Not many people predicted the bounce in the oil price. As I type, Brent crude is hovering around $65 per barrel, a good way above the lows experienced in January this year, which left investors running for the exit, and a few oil producers struggling to keep their heads above water.
For those investors who bought into fundamentally good stocks whilst others remained fearful have seen a market-beating return on their investments, as oil staged a recovery. We have also seen a fair amount of corporate activity, most notably, Royal Dutch Shell (LSE: RDSB) swooping for sector peer BG Group (LSE: BG) in a deal worth 47 billion, not to mention rumours of BP (LSE: BP) being bid for by a larger rival.
Whilst these will clearly be subject of headline news in the business section, I prefer to look elsewhere in the market at quality operators, quietly doing their business away from the headlines. With that in mind, lets take a look at Amerisur Resources (LSE: AMER) to see how it stacks up against two of the FTSE 100 big boys
Is Bigger Always Better?
With a market cap of around 350 million, Amerisur is the 602nd largest company in the UK compare that to Shell at number 7 and BP at number 11, and that makes it look like the runt of the litter.
Whilst it is true that both BP and Shell are fully integrated and diversified operating across the planet, giving them scale, access to better credit terms and the ability to withstand market downturns, whilst still rewarding their shareholders with quarterly dividends I think that investors would be wrong to write off operators like Amerisur, an independent oil and gas production and exploration company focused on South America.
Amerisur owns assets in Colombia and Paraguay, where it operates and holds a 100% working interest in the Platanillo block in Colombia. The 11,048 hectare block is located in the Putumayo Basin in the south of Colombia. It operates and holds 60% working interest in Putumayo-12, a 54,444 Hectare block, which is adjacent to Platanillo. The company also holds 100% of the Fenix block, a 24,117 hectare area in the Middle Magdalena Basin of Colombia. It holds 100% ownership of five blocks, holding two exploration and production and three prospecting permits extending over 6.4mm hectares. That adds up to proven and probable (2P) commercially viable oil reserves in the region stand at 24.5 million barrels, worth nearly $1.6bn at current prices. In addition, the oil-rich fields in which it operates allows it to take oil out of the ground very cheaply, and profitably, even with the black gold substantially cheaper than this time last year, something that other operators have struggled to do. Indeed, some have been forced into the red as oil prices plunged.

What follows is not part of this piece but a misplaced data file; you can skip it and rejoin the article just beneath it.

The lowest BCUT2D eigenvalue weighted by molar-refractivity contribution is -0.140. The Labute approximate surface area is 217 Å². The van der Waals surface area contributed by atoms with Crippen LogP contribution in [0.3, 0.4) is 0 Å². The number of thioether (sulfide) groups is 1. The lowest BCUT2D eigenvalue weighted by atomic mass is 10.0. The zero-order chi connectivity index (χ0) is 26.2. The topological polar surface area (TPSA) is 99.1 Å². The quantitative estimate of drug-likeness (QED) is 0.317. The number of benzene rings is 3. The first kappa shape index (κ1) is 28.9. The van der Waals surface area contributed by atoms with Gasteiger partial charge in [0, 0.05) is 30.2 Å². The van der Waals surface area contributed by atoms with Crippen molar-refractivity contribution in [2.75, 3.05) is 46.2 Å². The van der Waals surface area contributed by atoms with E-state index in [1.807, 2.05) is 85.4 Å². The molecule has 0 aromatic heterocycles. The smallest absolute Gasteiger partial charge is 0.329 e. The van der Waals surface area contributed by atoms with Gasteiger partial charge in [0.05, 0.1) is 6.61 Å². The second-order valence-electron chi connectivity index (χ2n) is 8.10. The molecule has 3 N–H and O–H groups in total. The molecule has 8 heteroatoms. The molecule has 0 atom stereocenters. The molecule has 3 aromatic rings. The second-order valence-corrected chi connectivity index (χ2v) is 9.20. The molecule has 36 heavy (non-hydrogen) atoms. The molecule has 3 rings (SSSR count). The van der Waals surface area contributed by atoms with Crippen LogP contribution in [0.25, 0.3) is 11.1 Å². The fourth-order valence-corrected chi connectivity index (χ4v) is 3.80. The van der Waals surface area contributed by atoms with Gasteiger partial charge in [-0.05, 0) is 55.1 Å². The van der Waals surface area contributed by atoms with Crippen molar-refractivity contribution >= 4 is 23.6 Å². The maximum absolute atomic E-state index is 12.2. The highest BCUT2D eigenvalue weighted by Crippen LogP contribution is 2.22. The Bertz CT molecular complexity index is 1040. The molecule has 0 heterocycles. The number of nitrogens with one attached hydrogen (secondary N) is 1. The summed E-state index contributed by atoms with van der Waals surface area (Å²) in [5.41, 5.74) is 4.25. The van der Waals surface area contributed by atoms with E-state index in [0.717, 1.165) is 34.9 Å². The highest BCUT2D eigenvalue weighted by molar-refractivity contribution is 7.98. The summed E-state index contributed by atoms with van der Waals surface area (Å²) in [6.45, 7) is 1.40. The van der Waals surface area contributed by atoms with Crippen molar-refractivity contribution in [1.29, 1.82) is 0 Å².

Cash, Quality and Management..
If one thing can kill a company when things turn bad, its debt and both BP and Shell have plenty of it! The gearing ratio shows how encumbered a company is with debt. Depending on the industry, a gearing ratio of 15% might be considered prudent, with 22.7% and 14.3% respectively, although I expect Shells ratio to rise once the BG Group deal is factored in. Anything over 100% would certainly be considered risky or highly geared. As a general rule, net gearing of 50%+ merits further investigation, particularly if it is mostly short-term debt. A highly geared company is more vulnerable to a sudden bump in the road, either operationally or due a change in the economy or, as weve seen, a change in the oil price. With $96 million in cash at the year-end, Amerisur boasts a ratio of -46.1% that figure should keep investors warm at night.
The CEO, Dr John Wardle, is a drilling engineer veteran, with 28 years experience. He is well regarded by investors in the industry having first worked in Colombia forBPs division in the country back in 1994, where he ran a medium-sized oil venture. Wardle has navigated Amerisur well since joining the board in 2007.
Finally, looking at ROCE (return on capital employed), ROE (return on equity) and operating margins, three quality metrics used by investors, it is clear that Amerisur stands head and shoulders apart from its bigger brothers:
|Royal Dutch Shell||7.45%||8.45%||4.72%|
The icing on the cake
For me, the event that could well cause a re-rating of the shares will be when the Ecuadorian pipeline interconnector comes online, which will substantially reduce operating expenses and give potentially significant production growth optionality. At present the company iscompleting the necessary environmental permits and permissions, but all being well it ison target for commissioning in the last quarter of this year.
With both BP and Shell, I can see the attraction particularly for income seekers. However, they have a lot of work to do across a huge portfolio, indeed, I suspect that Shell in particular will have its work cut out integrating BG.
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Dave Sullivan has no position in any shares mentioned. The Motley Fool UK has no position in any of the shares mentioned. We Fools don’t all hold the same opinions, but we all believe that considering a diverse range of insights makes us better investors.